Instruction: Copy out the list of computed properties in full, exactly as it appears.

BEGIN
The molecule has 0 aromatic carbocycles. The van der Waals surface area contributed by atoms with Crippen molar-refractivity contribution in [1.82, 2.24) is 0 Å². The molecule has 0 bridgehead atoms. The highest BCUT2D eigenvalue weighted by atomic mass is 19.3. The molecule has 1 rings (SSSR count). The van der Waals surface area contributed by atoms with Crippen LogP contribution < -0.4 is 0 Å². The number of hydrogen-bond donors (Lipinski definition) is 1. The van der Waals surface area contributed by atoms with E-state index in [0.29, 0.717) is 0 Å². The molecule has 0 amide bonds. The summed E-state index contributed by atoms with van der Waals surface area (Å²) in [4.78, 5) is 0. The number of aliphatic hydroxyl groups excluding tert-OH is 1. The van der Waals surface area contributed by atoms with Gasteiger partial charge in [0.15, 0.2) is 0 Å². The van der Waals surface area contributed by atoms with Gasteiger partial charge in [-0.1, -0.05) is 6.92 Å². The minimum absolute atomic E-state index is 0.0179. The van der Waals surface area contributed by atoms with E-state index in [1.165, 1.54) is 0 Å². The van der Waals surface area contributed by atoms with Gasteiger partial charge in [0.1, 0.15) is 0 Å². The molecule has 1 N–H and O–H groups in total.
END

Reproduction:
The molecule has 0 aromatic carbocycles. The van der Waals surface area contributed by atoms with Crippen molar-refractivity contribution in [1.82, 2.24) is 0 Å². The molecule has 0 bridgehead atoms. The highest BCUT2D eigenvalue weighted by atomic mass is 19.3. The molecule has 1 rings (SSSR count). The van der Waals surface area contributed by atoms with Crippen LogP contribution < -0.4 is 0 Å². The number of hydrogen-bond donors (Lipinski definition) is 1. The van der Waals surface area contributed by atoms with E-state index in [0.29, 0.717) is 0 Å². The molecule has 0 amide bonds. The summed E-state index contributed by atoms with van der Waals surface area (Å²) in [4.78, 5) is 0. The number of aliphatic hydroxyl groups excluding tert-OH is 1. The van der Waals surface area contributed by atoms with Gasteiger partial charge in [0.15, 0.2) is 0 Å². The van der Waals surface area contributed by atoms with Gasteiger partial charge in [-0.1, -0.05) is 6.92 Å². The minimum absolute atomic E-state index is 0.0179. The van der Waals surface area contributed by atoms with E-state index in [1.165, 1.54) is 0 Å². The van der Waals surface area contributed by atoms with Gasteiger partial charge in [0.1, 0.15) is 0 Å². The molecule has 1 N–H and O–H groups in total.